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Burnie Sanders could be the next president



As surprising as it may seem that the elderly socialist could have defeated national elections, we all have to awaken to what is now quite plausible that Senator Berni Sanders, I-Vt., May be the next president. 19659002] Although the campaign will take a long time and turn over for the next year and a half, it ultimately comes down to two questions: is there a scenario in which Sanders captures the nomination of Democrats? And if he does, can there be a scenario in which he would be President Tramp head to head? Violating these issues on our own, we must answer both on both.

Before going further, it is worthwhile to deal with the problem of plausibility ̵

1; the idea that Sanders simply can not win because it will be too absurd. Taking into account that almost every professional analyst said the same about the possibility of Tramp's victory, one should make such assumptions as "realistic" in modern politics, and just look at its possibilities.

The argument for how Sanders can win the original is quite simple. At this point in the 2016 cycle, Sanders was 55 points behind the front runner Hillary Clinton and surged enough to do what was supposed to be a coronation in the actual race. One might be tempted to reject his speech as he came out of the weak field as the main choice for those who would like to fight with Clinton's car. Yet, four years later, in a much more crowded field of younger and more diverse candidates, Sanders is still one of the two best candidates.

Now he is on average for RealClearPolitics, he is second only to 22.8%, behind only Vice President Joe Biden, who leads the average by 28.8%. The next closest candidate is Senator Kamal Harris, who is not even divisible by two-digit numbers. He was almost in contact with Biden in Iowa and headed several polls in New Hampshire. Bearing in mind that Biden has been forced to apologize for various aspects of his case several times and is also compelled to respond to allegations of inappropriate contact with women, he should at least be regarded as a very vulnerable frontman. As many competitors have come to Sanders' positions on issues like health care, and there is more competition for the left, he still retains loyal followers. His powerful fundraising operation has since topped this campaign as he announced he had raised $ 18 million in the first quarter. He will have a lot of money to play, and unlike the last time, he will not have to spend him trying to create his own name recognition.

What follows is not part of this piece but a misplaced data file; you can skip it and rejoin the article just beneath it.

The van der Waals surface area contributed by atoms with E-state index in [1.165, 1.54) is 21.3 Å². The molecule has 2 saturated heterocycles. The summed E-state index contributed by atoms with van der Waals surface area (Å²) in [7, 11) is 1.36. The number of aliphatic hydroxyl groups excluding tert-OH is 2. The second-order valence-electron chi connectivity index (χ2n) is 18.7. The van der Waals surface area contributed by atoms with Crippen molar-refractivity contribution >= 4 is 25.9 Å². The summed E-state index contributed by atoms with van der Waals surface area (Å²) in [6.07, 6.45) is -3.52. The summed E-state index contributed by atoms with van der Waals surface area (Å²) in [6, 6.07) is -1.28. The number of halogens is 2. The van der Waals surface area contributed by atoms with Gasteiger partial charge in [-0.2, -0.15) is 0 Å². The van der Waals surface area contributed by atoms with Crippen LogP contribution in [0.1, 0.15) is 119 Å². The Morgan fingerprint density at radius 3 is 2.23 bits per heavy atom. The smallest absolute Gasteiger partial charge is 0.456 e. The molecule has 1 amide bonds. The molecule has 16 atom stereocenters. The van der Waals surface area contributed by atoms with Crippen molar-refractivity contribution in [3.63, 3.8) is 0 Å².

Sanders' greatest vulnerability last time was in older (mostly centrist) democratic voters. and minorities. If he again loses his candidacy, these voters are likely to be abolished. Nevertheless, this time there will be more candidates who will compete for minority voters when the race is ultimately reduced to binary choice. This could work in favor of Sanders. In the primary election in 2016, Trump showed how useful he could be in the crowded field to have a passionate group of mainstream supporters in order to advance the candidacy, even if the rest of the party is slowly warming up when someone challenges the institution. The bottom line is that it's hard to say in a big field where everything can happen that it would not be possible for a leading candidate to take a nomination.

If Sanders went to general elections, it would be even more difficult to assume that he would be toast. How would the Republicans not be inclined to run away against a recognized socialist, the point is that the US is still a bipartisan system, and a candidate from one of the major parties always has a win. In general elections, people tend to fall into party lines and it is hard to imagine that minority voters who may have favored other candidates during the democratic championship were sitting at home if Sanders were a candidate. This is especially true of the historically unpopular Trump. In hypothetical matches of general elections, Sanders beat Trump on average by almost nine scores.

If I had to put money on Sanders, being the next president, would I do it? Probably not. But I would not like to have a large amount of money against him. Function (f, b, e, v, n, t, s) {if (f.fbq) is returned; n = f.fbq = function () {n.callMethod?
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